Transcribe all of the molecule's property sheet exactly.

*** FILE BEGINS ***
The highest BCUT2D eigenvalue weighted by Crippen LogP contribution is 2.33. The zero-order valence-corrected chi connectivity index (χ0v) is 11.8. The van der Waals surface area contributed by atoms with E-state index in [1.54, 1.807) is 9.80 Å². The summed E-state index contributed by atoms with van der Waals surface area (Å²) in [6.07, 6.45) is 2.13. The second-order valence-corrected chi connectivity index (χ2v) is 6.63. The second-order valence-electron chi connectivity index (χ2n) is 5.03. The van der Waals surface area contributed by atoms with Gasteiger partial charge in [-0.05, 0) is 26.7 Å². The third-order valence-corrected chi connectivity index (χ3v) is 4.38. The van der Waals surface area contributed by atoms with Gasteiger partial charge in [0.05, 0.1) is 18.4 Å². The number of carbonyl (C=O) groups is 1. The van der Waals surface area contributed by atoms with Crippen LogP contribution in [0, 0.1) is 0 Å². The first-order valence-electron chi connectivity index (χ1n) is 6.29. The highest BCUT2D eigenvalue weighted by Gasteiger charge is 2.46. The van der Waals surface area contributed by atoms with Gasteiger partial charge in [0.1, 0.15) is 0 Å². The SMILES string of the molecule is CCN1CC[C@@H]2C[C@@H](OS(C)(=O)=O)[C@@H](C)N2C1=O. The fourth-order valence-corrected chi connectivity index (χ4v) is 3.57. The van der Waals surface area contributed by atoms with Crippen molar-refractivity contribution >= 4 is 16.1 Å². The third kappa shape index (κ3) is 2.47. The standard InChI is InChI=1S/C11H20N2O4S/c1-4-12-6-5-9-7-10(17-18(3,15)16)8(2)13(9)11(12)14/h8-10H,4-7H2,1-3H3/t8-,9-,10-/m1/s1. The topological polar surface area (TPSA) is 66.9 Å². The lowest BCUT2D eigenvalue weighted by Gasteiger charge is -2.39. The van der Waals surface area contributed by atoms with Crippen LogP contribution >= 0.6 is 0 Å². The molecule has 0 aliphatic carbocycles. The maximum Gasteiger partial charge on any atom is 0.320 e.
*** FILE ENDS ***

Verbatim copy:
The highest BCUT2D eigenvalue weighted by Crippen LogP contribution is 2.33. The zero-order valence-corrected chi connectivity index (χ0v) is 11.8. The van der Waals surface area contributed by atoms with E-state index in [1.54, 1.807) is 9.80 Å². The summed E-state index contributed by atoms with van der Waals surface area (Å²) in [6.07, 6.45) is 2.13. The second-order valence-corrected chi connectivity index (χ2v) is 6.63. The second-order valence-electron chi connectivity index (χ2n) is 5.03. The van der Waals surface area contributed by atoms with Gasteiger partial charge in [-0.05, 0) is 26.7 Å². The third-order valence-corrected chi connectivity index (χ3v) is 4.38. The van der Waals surface area contributed by atoms with Gasteiger partial charge in [0.05, 0.1) is 18.4 Å². The number of carbonyl (C=O) groups is 1. The van der Waals surface area contributed by atoms with Crippen LogP contribution in [0, 0.1) is 0 Å². The first-order valence-electron chi connectivity index (χ1n) is 6.29. The highest BCUT2D eigenvalue weighted by Gasteiger charge is 2.46. The van der Waals surface area contributed by atoms with Gasteiger partial charge in [0.1, 0.15) is 0 Å². The SMILES string of the molecule is CCN1CC[C@@H]2C[C@@H](OS(C)(=O)=O)[C@@H](C)N2C1=O. The fourth-order valence-corrected chi connectivity index (χ4v) is 3.57. The van der Waals surface area contributed by atoms with Crippen molar-refractivity contribution >= 4 is 16.1 Å². The third kappa shape index (κ3) is 2.47. The standard InChI is InChI=1S/C11H20N2O4S/c1-4-12-6-5-9-7-10(17-18(3,15)16)8(2)13(9)11(12)14/h8-10H,4-7H2,1-3H3/t8-,9-,10-/m1/s1. The topological polar surface area (TPSA) is 66.9 Å². The lowest BCUT2D eigenvalue weighted by Gasteiger charge is -2.39. The van der Waals surface area contributed by atoms with Crippen LogP contribution >= 0.6 is 0 Å². The molecule has 0 aliphatic carbocycles. The maximum Gasteiger partial charge on any atom is 0.320 e.